If you’re interested at all in the history of the asexual pixies prancing about on catwalks to the moist-palm clepping of the fashion’s homosexual elite, Slate has an article up giving a brief history of the fashion show.
Fashion Week in its earliest incarnation was, in some sense, a bid to overthrow the sartorial tyranny of the French. According to Steele, the event got its start in 1943, when a well-known fashion publicist named Eleanor Lambert organized something called “Press Week.” Lambert was a canny PR maven who recognized that it was a propitious moment for American fashion. Before World War II, American designers were thought to be reliant on French couture for inspiration. When the Germans occupied France in 1940, one of the ensuing calamities was that buyers, editors, and designers were unable to travel to Paris to see the few remaining shows, and the fashion world fretted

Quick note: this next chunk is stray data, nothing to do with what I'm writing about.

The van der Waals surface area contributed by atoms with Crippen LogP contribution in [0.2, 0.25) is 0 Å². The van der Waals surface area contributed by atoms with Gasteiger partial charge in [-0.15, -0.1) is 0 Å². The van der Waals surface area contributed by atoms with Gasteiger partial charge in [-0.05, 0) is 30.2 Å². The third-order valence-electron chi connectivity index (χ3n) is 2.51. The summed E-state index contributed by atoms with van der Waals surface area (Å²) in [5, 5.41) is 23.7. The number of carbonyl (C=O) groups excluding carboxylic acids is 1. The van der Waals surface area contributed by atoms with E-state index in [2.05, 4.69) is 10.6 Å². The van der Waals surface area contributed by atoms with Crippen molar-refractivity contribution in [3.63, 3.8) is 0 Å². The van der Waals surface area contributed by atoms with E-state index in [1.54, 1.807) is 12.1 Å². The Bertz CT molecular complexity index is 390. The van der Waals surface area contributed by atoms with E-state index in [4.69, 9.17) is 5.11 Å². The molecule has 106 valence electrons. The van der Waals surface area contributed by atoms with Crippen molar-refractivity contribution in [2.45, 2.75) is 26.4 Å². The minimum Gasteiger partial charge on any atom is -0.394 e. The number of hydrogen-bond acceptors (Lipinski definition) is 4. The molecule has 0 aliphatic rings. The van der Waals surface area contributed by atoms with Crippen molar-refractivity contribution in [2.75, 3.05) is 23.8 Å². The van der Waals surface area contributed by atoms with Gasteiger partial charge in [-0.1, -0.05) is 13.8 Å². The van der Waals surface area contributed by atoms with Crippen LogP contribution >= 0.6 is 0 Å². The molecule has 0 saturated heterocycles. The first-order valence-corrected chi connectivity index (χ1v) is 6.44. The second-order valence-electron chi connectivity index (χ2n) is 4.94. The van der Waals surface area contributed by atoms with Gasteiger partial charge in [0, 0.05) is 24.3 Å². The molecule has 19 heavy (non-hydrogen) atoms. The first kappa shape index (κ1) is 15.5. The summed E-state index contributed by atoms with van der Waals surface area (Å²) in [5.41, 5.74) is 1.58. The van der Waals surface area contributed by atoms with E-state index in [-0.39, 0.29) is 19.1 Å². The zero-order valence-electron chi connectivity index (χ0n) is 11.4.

would American fashion founder without the influence of French couture?
The article ends with this great quote:
Of course, department stores still host shows on occasion, but they no longer draw throngs
most of us can now safely lunch without lissome models undulating past us (if we take lunch at all). Now, the fashion show belongs to Manhattan the way the movies belong to Hollywood; the spectacle exists elsewhere, apart from our everyday lives.
Which explains why Manhattan doesn’t see many people looking like they just stepped off of the set of The Fifth Element II wandering about.